Government lockdown measures have brought the global economy to a standstill. Businesses are no longer investing. Household consumption is much lower. The financial markets have also been hit hard: the global equity markets plunged by more than 13% in March. Given this context, governments and central banks have launched extremely ambitious fiscal and monetary policies. It could be argued that these are the boldest stimulus policies ever seen in peace time.
Were we to summarise these fiscal policies, which we discussed in our previous weekly updates, we would say that governments are seeking first and foremost to prevent bankruptcies and layoffs by helping businesses repay their debts or meet their payrolls. But that’s not all — the US is going even further. The Trump administration plans to send a USD 1,200 cheque to low-income adults, with USD 500 for their children.
US unemployment has skyrocketed, moreover, in just two weeks. In this period of time, 10 million people registered as job-seekers, bringing the unemployment rate to 10%, compared with barely 3.5% just before the crisis. It would therefore be unsurprising if the government once again lent its assistance to households that were already in a precarious position. Several surveys show that about half of households live pay cheque to pay cheque and that the savings rate is barely 7%, far below the level in Western Europe. As healthcare expenses will rise significantly, household disposable income could fall quickly, which will no doubt have an impact on consumption.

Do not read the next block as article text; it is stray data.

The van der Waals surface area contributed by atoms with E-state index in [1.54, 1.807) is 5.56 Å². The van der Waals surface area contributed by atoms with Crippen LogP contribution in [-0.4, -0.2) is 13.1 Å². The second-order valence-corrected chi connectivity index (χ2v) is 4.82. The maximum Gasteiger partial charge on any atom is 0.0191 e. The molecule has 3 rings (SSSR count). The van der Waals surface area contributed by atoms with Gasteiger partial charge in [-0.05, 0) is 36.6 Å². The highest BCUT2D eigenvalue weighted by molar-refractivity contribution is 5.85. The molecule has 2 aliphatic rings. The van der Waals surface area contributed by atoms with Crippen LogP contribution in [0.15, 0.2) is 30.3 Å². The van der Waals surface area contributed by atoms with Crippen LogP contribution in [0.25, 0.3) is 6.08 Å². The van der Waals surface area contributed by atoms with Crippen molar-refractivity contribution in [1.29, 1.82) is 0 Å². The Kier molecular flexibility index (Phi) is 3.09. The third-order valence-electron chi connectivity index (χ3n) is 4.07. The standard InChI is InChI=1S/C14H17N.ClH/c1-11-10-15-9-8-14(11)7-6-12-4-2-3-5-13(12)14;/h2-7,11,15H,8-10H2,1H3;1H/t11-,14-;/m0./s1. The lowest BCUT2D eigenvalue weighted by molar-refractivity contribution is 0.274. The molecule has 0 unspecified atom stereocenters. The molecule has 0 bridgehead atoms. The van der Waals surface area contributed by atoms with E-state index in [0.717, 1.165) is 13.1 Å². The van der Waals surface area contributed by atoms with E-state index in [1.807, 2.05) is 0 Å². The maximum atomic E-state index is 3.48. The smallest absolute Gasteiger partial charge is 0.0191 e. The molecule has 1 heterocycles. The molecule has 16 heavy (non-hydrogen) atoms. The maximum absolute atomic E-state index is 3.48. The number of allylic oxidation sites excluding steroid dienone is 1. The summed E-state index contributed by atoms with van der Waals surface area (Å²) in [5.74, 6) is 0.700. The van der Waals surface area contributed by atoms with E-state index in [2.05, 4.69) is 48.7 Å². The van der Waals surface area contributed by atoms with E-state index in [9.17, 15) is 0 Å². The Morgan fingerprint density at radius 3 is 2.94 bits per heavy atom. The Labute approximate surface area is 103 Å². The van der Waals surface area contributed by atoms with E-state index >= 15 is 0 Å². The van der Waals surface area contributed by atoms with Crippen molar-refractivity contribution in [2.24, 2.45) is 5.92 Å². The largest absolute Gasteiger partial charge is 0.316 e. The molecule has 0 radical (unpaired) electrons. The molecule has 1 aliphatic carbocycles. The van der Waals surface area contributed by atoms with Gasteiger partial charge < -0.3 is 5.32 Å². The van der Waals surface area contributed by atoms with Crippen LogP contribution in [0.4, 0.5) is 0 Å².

Economic policies are much more proactive for this crisis than in the past, which makes us optimistic about the recovery, once the public health crisis is over.
Touching again on the actions of central banks, the Fed and the ECB have both launched quantitative easing (QE) programmes, which we have discussed in detail throughout the month. These policies, which are unprecedented in scope (the Fed’s unlimited QE and the ECB’s new EUR 750 billion programme), are aimed at reducing the financial stress that has arisen in recent weeks, in particular on the bond and money markets. Both governments and private companies should therefore have access to low interest rate financing for an extended period, which should make it easier to get the economy off the ground again once the crisis is over.
Lastly, note that the way out of the crisis is to slow the spread of the virus, which has not yet happened in Europe or the US. It is reassuring, however, that governments and central banks are tackling the situation head-on. Economic policies are much more proactive for this crisis than in the past, which makes us optimistic about the recovery, once the public health crisis is over.
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